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At Least the Great Firewall Is Not a Prison Wall

politics China
Phil Chu
Phil Chu
Making software since the 80s

The latest Chinese crackdown on activists reminded me of a complaint I saw from an American entrepreneur there who cited web censorship as his top “daily aggravation” and pointed to that along with pollution as the main reasons he would never start a business in China.

I agree those are sucky, but that’s like saying you’d never live in North Korea because of the winters and lack of HBO. Let’s get some perspective — missing out on your email is one thing, but Chinese citizens end up in hard labor camps from blogging or having dinner conversation about democracy (I sometimes wonder if China is propping up North Korea so they look good in comparison).

Last year an activist who was jailed months earlier on her way to the airport to speak at a UN human rights meeting died from lack of medical attention. This is the type of stuff we used to portray in anti-Soviet movies during the Cold War. When I was in Hong Kong, I felt like I was living next to the Death Star, with the TV playing six channels of state television, Hong Kong reporters mysteriously attacked by mainland gangs, and the Chinese government making veiled threats about what would happen at the next Occupy protest. Actually, the Empire (Star Wars, not British) in comparison didn’t seem all that bad — I think they mostly had a PR problem.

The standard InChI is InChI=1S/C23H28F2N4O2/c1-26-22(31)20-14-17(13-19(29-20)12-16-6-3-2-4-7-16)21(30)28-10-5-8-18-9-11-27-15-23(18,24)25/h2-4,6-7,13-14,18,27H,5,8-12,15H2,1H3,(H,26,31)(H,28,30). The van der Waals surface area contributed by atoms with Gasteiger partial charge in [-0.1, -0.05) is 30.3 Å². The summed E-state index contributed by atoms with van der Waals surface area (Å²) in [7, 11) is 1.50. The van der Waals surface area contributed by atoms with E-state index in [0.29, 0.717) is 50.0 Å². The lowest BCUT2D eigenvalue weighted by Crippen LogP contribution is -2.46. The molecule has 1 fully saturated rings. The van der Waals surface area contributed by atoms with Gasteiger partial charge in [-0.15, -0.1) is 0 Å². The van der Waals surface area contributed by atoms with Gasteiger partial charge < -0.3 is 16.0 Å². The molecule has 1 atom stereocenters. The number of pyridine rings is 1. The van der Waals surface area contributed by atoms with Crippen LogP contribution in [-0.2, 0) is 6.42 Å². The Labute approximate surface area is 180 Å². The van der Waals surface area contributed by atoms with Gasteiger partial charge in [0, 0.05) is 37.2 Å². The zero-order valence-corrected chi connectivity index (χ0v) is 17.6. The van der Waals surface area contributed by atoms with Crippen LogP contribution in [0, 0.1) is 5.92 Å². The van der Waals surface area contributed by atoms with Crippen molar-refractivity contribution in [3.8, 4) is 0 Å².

So if you have qualms about doing business in China, there are plenty of moral qualms you can pick from: for starters just read the overview from Human Rights Watch.